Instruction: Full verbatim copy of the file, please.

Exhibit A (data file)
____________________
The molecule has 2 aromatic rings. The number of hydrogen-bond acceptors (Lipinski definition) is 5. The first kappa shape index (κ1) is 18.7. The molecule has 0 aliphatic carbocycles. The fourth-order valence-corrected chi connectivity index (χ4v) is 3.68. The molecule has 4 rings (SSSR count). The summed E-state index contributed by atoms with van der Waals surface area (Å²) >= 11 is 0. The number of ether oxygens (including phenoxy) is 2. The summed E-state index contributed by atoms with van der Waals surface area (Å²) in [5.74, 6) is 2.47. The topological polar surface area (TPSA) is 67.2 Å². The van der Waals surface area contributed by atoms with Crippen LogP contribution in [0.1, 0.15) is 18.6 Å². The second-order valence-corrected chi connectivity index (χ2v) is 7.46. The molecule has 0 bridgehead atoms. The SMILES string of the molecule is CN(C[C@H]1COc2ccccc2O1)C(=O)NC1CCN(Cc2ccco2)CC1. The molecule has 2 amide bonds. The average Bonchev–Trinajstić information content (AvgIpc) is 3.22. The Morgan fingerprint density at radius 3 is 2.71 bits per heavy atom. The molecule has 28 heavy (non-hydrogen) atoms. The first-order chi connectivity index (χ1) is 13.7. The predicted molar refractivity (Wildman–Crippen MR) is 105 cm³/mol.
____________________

The molecule has 2 aromatic rings. The number of hydrogen-bond acceptors (Lipinski definition) is 5. The first kappa shape index (κ1) is 18.7. The molecule has 0 aliphatic carbocycles. The fourth-order valence-corrected chi connectivity index (χ4v) is 3.68. The molecule has 4 rings (SSSR count). The summed E-state index contributed by atoms with van der Waals surface area (Å²) >= 11 is 0. The number of ether oxygens (including phenoxy) is 2. The summed E-state index contributed by atoms with van der Waals surface area (Å²) in [5.74, 6) is 2.47. The topological polar surface area (TPSA) is 67.2 Å². The van der Waals surface area contributed by atoms with Crippen LogP contribution in [0.1, 0.15) is 18.6 Å². The second-order valence-corrected chi connectivity index (χ2v) is 7.46. The molecule has 0 bridgehead atoms. The SMILES string of the molecule is CN(C[C@H]1COc2ccccc2O1)C(=O)NC1CCN(Cc2ccco2)CC1. The molecule has 2 amide bonds. The average Bonchev–Trinajstić information content (AvgIpc) is 3.22. The Morgan fingerprint density at radius 3 is 2.71 bits per heavy atom. The molecule has 28 heavy (non-hydrogen) atoms. The first-order chi connectivity index (χ1) is 13.7. The predicted molar refractivity (Wildman–Crippen MR) is 105 cm³/mol.